A Coeur d'Alene legislator tapped with analyzing the implementation of the Affordable Care Act has doubts about a state insurance exchange.
Sen. John Goedde is among 12 Idaho lawmakers and health insurance experts selected for a committee that will recommend how Idaho should carry out aspects of President Obama's new health care reform.
Cobbled by Gov. Butch Otter, the group is tasked with weighing whether Idaho should create its own health insurance exchange, or participate in a federally run version.
The reform only allows for one or the other, Goedde said.
There are ostensible challenges to both, he added.
"When I returned from (health care related) meetings last November, I totally supported implementation of a state exchange. And now with more information coming forward, I guess I've got a less clear path," Goedde said. "I think the governor has those same concerns, that there's a wealth of information and misinformation floating around right now, and we need to sort through that before any recommendations come forward."
He couldn't hazard a guess on which way the whole committee would lean.
But recommendations will have to be made soon, he said, noting that marketplaces to buy government-subsidized insurance will be up and running by 2014.
"It's a huge task when you look at just the bulk of the legislation, and trying to understand how state exchanges and federal exchanges are going to work," he said.
Structurally, both exchanges would basically be the same, said Goedde, licensed to sell insurance.
He sees a significant downfall to allowing a federally operated exchange in Idaho, he said.
As he understands it, the state would have no input on the exchange's operation, he said.
"We would take what they give us, which as I understand it is a fairly liberal benefits package," Goedde said.
A federal exchange could negatively affect health insurance companies in Idaho, he added.
Insurance agents' commissions might be reduced due to changes in the cost of overhead, he predicted. Federally hired insurance navigators might provide wrong information to consumers, he said.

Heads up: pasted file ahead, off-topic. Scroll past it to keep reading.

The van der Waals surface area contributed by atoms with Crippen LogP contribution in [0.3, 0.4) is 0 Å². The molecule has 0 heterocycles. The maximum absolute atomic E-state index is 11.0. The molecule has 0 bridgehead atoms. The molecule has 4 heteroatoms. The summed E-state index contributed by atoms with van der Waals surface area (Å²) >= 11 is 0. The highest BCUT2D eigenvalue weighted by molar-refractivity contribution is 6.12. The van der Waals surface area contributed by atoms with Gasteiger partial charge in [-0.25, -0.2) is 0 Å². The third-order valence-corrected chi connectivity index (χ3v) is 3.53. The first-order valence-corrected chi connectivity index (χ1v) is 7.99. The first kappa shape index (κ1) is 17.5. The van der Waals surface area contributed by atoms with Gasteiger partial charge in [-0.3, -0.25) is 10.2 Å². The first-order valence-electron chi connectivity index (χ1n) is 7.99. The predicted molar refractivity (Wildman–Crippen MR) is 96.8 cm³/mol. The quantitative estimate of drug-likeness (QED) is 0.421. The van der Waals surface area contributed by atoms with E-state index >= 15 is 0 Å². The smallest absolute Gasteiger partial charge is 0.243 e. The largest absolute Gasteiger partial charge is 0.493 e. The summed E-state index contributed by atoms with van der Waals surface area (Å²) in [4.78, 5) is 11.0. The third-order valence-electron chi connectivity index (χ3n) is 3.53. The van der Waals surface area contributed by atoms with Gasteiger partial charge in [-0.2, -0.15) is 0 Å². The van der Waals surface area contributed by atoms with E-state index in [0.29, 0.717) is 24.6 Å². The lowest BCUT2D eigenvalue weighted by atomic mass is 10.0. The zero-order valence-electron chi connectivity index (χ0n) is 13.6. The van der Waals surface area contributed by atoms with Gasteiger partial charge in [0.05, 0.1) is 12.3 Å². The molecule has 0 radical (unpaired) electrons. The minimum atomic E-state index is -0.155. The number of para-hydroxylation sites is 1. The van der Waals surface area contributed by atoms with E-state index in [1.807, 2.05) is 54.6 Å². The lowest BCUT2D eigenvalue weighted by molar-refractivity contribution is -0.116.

"It appears to me to be an invitation to disaster," Goedde said.
But the option of a state-run system also looks to flirt with major problems.
"There's going to be all kinds of challenges, not the least of which is the expense to the state," he said. "The state that's financially strapped, even though we did well in the last budget year. It's going to have a huge impact."
The first meeting of the committee, to be led by Idaho Department of Insurance Director Bill Deal, has not been scheduled yet.
The governor has also created another committee, comprised of 14 government officials and health care experts, to evaluate possible impacts of the reform's expansion of Medicaid benefits.
The benefits would stretch to cover citizens with incomes up to 138 percent of the poverty level.
Ideally, both committees will make recommendations "as quick as humanly possible," said governor spokesman Jon Hanian.
"They're cognizant of the fact that we really need to make some decisions," Hanian said.
The chief motivation for the committees is to address the myriad questions still surrounding the new health care act, Hanian said.
"There are a lot of questions about many of the rules and regulations that Obama's law has established," he said, noting rumored fees for accessing insurance exchange data. "To say this is a sweeping change is an understatement. I think the governor felt he wanted to proceed very cautiously and carefully to consider all of those issues as Idaho formulates its answer."